At the same time, this focus may further reduce investor appetite for fossil fuels and other carbon-intensive commodities years before global demand starts to taper off. Mining companies have, despite very strong earnings this year, seen their share price trail the broader market which highlights the difficulties for a sector that needs to prosper and grow at a time where investors and banks, for various reasons, no longer can or will support them.
Returning to short-term developments impacting the market, the first major hurricane to hit the U.S. this season was Ida which earlier in the week slammed into Louisiana, causing widespread flooding and power outages. The energy sector has been impacted with crude oil and natural gas production in the Gulf of Mexico being shut in and some refineries all forced to shut down, thereby disrupting the normal flows of oil and fuel products. At this point some 1.7 million barrels/day of crude oil has been shut in while nearly 2 million barrels/day of Gulf Coast refining capacity is estimated to be offline.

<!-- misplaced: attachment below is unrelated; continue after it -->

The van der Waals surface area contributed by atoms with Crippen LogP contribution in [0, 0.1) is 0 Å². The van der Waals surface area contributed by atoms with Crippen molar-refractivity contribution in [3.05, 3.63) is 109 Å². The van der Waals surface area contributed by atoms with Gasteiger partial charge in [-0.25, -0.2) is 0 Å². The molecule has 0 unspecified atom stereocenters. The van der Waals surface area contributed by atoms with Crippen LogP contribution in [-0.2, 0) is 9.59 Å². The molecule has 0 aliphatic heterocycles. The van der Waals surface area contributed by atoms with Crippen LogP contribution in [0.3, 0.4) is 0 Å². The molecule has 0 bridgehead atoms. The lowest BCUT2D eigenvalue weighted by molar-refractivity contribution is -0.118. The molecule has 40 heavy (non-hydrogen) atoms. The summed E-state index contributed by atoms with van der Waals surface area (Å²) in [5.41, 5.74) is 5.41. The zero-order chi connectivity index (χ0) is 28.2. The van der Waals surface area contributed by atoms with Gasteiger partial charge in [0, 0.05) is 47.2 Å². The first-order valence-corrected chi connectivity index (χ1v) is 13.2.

The natural gas sector which has already rallied strongly in recent months received an additional boost from the potential disruption to LNG export terminals on the Gulf coast. In Europe, the Dutch TTF benchmark reached a record €52.85/MWh or $18.5MMBtu. The same level was also reached in Asia where the Japan-Korea marker came close to the $19/MMBtu record from January. Tight global supplies caused by strong economic growth, hot weather, and in Europe reduced supplies from Russia, have all given the sector a major boost. The result being very high electricity bills, surging coal prices as a substitute and with that also rising cost of carbon emissions offsets.
With low stock levels of gas both in Europe and Russia, the prospect for a winter gas crunch remains a real threat with consumers and industry footing the bill. Some companies may even be forced to cut back production in order to curb demand.